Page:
With this Focus Guide, I tried to strike the right balance for the vast majority of users. It covers every species and every variation that one can expect to see. And for each of them, the focus is this: what does a person need to know if they are seeing this bird for the very first time? What are the essentials, the basics, that are left out of some other books? My intention was to create the perfect guide for the person who wants to learn the birds.
SOME EXPERT BIRDERS ARE FAMOUSLY QUICK TO DENOUNCE ANYTHING AIMED AT THE BEGINNING BIRDER 0R AT THE GENERAL NATURE ENTHUSIAST. CAN YOU SPEAK FROM YOUR PASSION FOR CONSERVATION AT WHY THIS IS POTENTIALLY HARMFUL FOR BIRDS?
Birders are usually generous and sharing, but sometimes they fall into an "in-crowd" mentality and lose their perspective on the larger picture.
Experts need different kinds of information than most other birders. I addressed this when I wrote and illustrated the Peterson Field Guide to Advanced Birding, ten years ago. That book gave lots of highly detailed data on just a few of the most difficult identifications. Roger Peterson and I had discussed this, and concluded that it was better to put such information in a separate, supplementary guide, where birders could pick it up after they had gained some experience.
Unfortunately, some "hardcore birders" today claim that every beginner should start with some advanced or expert guide. It's the approach that says everyone should learn to swim by being dumped into the deep end of the pool. Sure, it will work for some people, but most will be discouraged and will quit. And we can't afford to have anyone discouraged from birding, because birds need all the friends they can get! We won't save habitat for bird populations unless we have broad public support. That's why I'm totally opposed to in-crowds and cliques and exclusivity. I want absolutely everyone to have the chance to enjoy birds and nature.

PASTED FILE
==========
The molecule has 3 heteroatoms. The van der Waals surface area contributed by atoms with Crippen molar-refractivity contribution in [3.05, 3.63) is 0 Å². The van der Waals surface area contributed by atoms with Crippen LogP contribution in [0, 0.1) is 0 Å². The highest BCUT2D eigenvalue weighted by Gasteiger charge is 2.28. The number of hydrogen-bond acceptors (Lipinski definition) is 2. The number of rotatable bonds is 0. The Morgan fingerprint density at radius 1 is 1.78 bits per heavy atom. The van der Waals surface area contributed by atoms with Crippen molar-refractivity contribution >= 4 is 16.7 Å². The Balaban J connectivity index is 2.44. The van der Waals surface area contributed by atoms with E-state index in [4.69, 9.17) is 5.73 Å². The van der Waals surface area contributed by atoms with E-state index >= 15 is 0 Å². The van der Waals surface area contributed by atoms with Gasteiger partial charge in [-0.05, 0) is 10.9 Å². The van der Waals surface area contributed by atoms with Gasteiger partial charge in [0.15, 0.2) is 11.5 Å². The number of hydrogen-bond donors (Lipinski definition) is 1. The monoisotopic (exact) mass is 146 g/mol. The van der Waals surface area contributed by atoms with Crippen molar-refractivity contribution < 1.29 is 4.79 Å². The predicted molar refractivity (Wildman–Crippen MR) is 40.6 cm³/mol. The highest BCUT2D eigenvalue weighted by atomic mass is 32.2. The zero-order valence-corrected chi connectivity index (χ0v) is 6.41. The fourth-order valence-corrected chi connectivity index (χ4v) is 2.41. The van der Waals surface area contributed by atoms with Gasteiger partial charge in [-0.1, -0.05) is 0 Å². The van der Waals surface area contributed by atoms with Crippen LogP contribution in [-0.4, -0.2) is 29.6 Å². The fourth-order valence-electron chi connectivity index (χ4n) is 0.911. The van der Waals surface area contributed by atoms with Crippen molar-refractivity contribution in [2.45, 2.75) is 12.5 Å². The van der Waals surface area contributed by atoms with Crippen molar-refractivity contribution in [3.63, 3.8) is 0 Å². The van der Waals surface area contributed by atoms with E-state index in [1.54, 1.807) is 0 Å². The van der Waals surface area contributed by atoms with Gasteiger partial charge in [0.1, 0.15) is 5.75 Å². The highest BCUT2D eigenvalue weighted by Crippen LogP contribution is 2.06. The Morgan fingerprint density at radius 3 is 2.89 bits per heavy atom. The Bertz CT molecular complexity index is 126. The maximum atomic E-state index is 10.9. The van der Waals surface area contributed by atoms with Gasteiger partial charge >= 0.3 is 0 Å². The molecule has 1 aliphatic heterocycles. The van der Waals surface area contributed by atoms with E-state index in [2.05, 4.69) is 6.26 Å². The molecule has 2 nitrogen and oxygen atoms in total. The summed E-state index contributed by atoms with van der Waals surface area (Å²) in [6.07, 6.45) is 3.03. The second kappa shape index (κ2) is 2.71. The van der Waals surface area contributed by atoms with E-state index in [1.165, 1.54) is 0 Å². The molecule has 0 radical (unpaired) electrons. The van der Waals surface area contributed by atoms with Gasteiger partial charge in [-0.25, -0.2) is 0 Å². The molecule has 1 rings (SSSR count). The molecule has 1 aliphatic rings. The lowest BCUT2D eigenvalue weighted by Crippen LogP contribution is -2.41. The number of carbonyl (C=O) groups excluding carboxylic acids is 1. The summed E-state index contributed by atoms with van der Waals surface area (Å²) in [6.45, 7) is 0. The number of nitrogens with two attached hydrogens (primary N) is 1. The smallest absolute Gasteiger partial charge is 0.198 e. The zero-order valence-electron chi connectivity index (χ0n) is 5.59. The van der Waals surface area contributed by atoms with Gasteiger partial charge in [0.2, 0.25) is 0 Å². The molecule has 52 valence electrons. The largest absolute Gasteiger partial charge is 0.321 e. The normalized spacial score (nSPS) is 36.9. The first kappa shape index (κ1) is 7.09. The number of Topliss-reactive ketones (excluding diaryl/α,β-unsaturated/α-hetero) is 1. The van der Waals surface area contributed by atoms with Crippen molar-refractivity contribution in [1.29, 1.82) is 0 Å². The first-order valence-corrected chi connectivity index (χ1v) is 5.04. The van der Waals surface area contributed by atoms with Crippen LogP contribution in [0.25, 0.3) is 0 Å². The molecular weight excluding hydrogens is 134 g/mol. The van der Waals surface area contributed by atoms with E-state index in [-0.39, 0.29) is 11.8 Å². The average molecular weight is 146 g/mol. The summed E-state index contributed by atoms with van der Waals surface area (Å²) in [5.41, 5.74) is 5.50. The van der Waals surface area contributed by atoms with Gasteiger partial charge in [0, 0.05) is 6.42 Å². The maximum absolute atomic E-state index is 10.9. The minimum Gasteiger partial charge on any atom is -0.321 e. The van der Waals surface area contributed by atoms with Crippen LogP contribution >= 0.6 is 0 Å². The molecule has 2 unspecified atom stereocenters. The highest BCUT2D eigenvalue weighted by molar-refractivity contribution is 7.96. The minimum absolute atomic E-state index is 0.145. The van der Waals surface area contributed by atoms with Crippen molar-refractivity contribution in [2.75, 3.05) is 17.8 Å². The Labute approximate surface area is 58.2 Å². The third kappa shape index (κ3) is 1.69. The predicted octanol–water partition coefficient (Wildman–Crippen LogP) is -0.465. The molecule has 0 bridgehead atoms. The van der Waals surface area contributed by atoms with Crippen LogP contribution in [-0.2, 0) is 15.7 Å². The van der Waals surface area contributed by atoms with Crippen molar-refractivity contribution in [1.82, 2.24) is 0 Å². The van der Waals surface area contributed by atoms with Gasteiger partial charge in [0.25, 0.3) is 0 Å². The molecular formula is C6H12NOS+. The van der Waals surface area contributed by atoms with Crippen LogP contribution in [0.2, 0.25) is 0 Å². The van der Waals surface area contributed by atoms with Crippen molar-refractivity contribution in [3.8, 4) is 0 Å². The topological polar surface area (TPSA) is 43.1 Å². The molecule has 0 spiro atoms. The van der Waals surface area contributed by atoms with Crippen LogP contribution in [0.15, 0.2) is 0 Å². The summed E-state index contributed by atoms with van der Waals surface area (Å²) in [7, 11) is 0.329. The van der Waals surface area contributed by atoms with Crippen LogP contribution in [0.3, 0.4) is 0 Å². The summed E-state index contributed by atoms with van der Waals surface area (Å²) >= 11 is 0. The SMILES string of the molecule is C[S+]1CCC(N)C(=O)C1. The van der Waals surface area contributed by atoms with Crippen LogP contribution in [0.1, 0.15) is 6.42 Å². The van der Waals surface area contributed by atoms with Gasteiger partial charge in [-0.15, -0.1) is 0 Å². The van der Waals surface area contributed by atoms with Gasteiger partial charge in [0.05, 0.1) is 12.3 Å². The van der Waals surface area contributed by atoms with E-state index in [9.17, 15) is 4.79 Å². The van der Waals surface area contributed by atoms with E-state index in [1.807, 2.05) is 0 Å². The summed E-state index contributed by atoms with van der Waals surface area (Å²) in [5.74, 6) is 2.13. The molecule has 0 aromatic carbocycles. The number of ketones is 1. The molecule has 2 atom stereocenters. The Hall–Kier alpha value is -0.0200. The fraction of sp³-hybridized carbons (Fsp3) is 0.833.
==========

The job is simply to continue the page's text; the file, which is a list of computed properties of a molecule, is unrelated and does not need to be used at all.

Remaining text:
From this standpoint, it's obvious that a standard bird guide should be aimed at the millions of "casual"' birders, not the few thousand "master" birders. But those in the latter group are highly vocal. They don't seem to realize that, by putting down beginners, they're actually hurting the survival chances of the birds.
YOU'VE HAD A LOT OF EXPERIENCE DRAWING AND PAINTING BIRDS IN TRADITIONAL MEDIA. WAS IT HARD TO SWITCH TO DOING ILLUSTRATIONS ON THE COMPUTER?
It was a shock at first, but once I'd mastered the software, the experience was not totally different. In editing images, I was not typing in numbers or writing programs. Instead, I had a large digitizing tablet and a device shaped like a ballpoint pen; moving this device across the tablet was a lot like moving a pencil or brush across a drawing board, except that the results would show up on the computer screen. I'd be working on an image -- sharpening, blending, darkening, lightening, erasing flaws, shifting colors -- and it would be a lot like putting the final touches on a painting.
SO YOUR BACKGROUND AS A "TRADITIONAL" BIRD ARTIST WAS HELPFUL TO THIS PROJECT?
Oh, not just helpful -- absolutely essential. Even in good bird photos, there are many cases where details are partly obscured, so I was essentially painting them in -- or figuring out which faint details needed to be enhanced, and which were just artifacts of light that needed to be brushed out. At that level, it required the same level of knowledge and skill as real bird painting.